Despite the pain it caused Charlotte, his mother, William was able to breastfeed. But as he reached one year old, she noticed he wasn’t forming sounds correctly and was struggling to chew his food.
It wasn’t until last month, almost two years after tongue-tie was diagnosed, that the procedure to treat it was performed.
Owing to the delay, he needed to have the procedure under a general anaesthetic at a specialist children’s hospital that was a two-hour journey from his Herefordshire home.
‘I am frustrated because this is something that we just didn’t need to go through if he had been treated after birth,’ says Charlotte, 32, who manages children’s gift business Melon & Co.
‘The GP who finally referred us said it should never have been allowed to get this far.’
Another mother, 27-year-old Sarah Holland from Kent, has been left with painful sores and nipple scarring after her son Oliver’s tongue-tie operation was delayed for nearly three months.
‘The pain was absolutely excruciating,’ says the primary school teacher, who gave birth in September. ‘I had an emergency C-section but the pain of breastfeeding was a million times worse than the recovery from surgery. It was toe-curling and drove me to tears.
‘A few weeks may not sound long to wait – especially compared with other waiting times on the NHS – but every day feels like a lifetime when you’re struggling to feed your baby.’
Procedures to resolve tongue-tie, medically known as tongue-tie division, are far from a new phenomenon.
Historical records suggest midwives from the Middle Ages to the early 20th Century left one fingernail long so they could use it to quickly slice the skin and free a baby’s tongue soon after birth. But awareness of the condition declined after the introduction of formula milk in the 1940s.
Amy Brown, professor of child public health at Swansea University and author of the book Covid Babies, says a lack of breastfeeding support since the start of the pandemic hasn’t helped.
Her research found eight out of ten new mothers who stopped breastfeeding during lockdown blamed a lack of face- to-face support.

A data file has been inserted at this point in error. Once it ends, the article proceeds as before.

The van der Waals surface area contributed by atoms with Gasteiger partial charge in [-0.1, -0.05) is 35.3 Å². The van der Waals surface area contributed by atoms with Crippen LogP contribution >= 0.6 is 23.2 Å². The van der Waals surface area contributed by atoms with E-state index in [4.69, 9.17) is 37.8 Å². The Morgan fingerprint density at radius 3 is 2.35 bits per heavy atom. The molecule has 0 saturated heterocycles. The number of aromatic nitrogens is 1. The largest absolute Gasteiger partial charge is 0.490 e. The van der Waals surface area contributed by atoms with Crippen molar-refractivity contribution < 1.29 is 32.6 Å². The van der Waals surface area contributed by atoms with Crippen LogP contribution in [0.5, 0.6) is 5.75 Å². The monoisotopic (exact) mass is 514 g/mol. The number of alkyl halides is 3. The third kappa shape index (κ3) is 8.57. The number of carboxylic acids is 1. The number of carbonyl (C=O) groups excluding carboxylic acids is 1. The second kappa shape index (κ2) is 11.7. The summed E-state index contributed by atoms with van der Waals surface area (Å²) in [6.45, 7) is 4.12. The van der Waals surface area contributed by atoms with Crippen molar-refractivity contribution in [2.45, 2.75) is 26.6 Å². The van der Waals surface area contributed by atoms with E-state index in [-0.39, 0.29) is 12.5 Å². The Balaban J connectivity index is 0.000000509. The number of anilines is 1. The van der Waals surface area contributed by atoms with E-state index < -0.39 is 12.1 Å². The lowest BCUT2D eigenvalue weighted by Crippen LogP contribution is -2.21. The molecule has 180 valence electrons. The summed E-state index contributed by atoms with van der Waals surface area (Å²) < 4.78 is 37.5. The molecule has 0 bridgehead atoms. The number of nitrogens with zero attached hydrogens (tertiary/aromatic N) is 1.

Tongue-tie is sometimes diagnosed at birth, but it can often be picked up in home visits from midwives or health visitors in the days or weeks afterwards.
However, in December a Mail on Sunday investigation revealed that in some areas, just six per cent of new mothers received a face-to-face six-week check with a GP between April 2020 and April 2021.
About one in three health visitor appointments in England in this period were replaced with video or telephone calls.
And according to a recent report published by a coalition of children’s charities, about a third of health visitor drop-in and baby weighing clinics were still shut in November 2021.
Experts say this has led to a two-pronged problem.
While many cases of tongue-tie are being missed, other breastfeeding problems are being mistaken for severe tongue-ties – increasing the demand on services.
In many cases, tongue-ties do not cause a problem for breastfeeding, and no treatment is necessary, but experts say that a lack of face-to-face care means some health visitors may assume a tongue-tie if there are other breastfeeding issues.
‘Tongue-tie division is sometimes offered to women as a solution to breastfeeding problems when it may not be necessary,’ adds Prof Brown.
Bruce Okoye, consultant neonatal and paediatric surgeon at The Portland Hospital in London, agrees, saying: ‘It is really important that women get the support of a breastfeeding specialist if they have problems.
‘Sometimes the cause of the difficulty with breastfeeding is not due to the tongue-tie, but the focus can be drawn to this rather than the technique or other factors.’
But where tongue-tie is the case, Dr Okoye has no doubt that treatment should be performed as soon as possible.